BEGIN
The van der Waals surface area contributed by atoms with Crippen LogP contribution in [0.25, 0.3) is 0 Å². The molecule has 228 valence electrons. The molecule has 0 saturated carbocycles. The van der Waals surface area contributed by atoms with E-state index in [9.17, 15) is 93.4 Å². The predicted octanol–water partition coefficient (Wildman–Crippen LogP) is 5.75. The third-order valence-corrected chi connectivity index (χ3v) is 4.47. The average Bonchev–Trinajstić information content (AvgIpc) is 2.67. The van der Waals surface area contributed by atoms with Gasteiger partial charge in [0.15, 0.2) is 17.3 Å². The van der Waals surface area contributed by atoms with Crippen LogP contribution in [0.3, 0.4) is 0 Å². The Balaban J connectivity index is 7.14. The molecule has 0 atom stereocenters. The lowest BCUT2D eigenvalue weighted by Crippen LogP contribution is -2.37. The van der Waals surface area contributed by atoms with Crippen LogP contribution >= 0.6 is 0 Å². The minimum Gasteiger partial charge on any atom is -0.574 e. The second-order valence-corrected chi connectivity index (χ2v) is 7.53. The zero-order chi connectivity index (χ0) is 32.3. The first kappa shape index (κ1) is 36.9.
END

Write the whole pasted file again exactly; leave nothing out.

The van der Waals surface area contributed by atoms with Crippen LogP contribution in [0.25, 0.3) is 0 Å². The molecule has 228 valence electrons. The molecule has 0 saturated carbocycles. The van der Waals surface area contributed by atoms with E-state index in [9.17, 15) is 93.4 Å². The predicted octanol–water partition coefficient (Wildman–Crippen LogP) is 5.75. The third-order valence-corrected chi connectivity index (χ3v) is 4.47. The average Bonchev–Trinajstić information content (AvgIpc) is 2.67. The van der Waals surface area contributed by atoms with Gasteiger partial charge in [0.15, 0.2) is 17.3 Å². The van der Waals surface area contributed by atoms with Crippen LogP contribution in [0.3, 0.4) is 0 Å². The Balaban J connectivity index is 7.14. The molecule has 0 atom stereocenters. The lowest BCUT2D eigenvalue weighted by Crippen LogP contribution is -2.37. The van der Waals surface area contributed by atoms with Crippen LogP contribution >= 0.6 is 0 Å². The minimum Gasteiger partial charge on any atom is -0.574 e. The second-order valence-corrected chi connectivity index (χ2v) is 7.53. The zero-order chi connectivity index (χ0) is 32.3. The first kappa shape index (κ1) is 36.9.